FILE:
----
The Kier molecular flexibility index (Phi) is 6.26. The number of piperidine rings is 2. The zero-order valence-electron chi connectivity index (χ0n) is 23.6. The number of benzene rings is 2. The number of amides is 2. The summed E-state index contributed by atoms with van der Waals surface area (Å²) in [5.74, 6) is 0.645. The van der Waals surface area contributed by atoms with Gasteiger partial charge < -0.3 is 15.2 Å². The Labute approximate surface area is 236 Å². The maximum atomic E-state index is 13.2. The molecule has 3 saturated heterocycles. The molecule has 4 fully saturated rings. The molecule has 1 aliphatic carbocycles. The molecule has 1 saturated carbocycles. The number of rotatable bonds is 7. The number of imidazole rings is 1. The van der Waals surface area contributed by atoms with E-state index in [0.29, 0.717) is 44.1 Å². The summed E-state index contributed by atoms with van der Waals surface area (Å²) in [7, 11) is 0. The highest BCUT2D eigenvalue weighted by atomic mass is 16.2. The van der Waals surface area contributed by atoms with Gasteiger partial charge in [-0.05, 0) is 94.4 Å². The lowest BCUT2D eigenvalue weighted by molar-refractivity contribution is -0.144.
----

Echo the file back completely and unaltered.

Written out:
The Kier molecular flexibility index (Phi) is 6.26. The number of piperidine rings is 2. The zero-order valence-electron chi connectivity index (χ0n) is 23.6. The number of benzene rings is 2. The number of amides is 2. The summed E-state index contributed by atoms with van der Waals surface area (Å²) in [5.74, 6) is 0.645. The van der Waals surface area contributed by atoms with Gasteiger partial charge < -0.3 is 15.2 Å². The Labute approximate surface area is 236 Å². The maximum atomic E-state index is 13.2. The molecule has 3 saturated heterocycles. The molecule has 4 fully saturated rings. The molecule has 1 aliphatic carbocycles. The molecule has 1 saturated carbocycles. The number of rotatable bonds is 7. The number of imidazole rings is 1. The van der Waals surface area contributed by atoms with E-state index in [0.29, 0.717) is 44.1 Å². The summed E-state index contributed by atoms with van der Waals surface area (Å²) in [7, 11) is 0. The highest BCUT2D eigenvalue weighted by atomic mass is 16.2. The van der Waals surface area contributed by atoms with Gasteiger partial charge in [-0.05, 0) is 94.4 Å². The lowest BCUT2D eigenvalue weighted by molar-refractivity contribution is -0.144.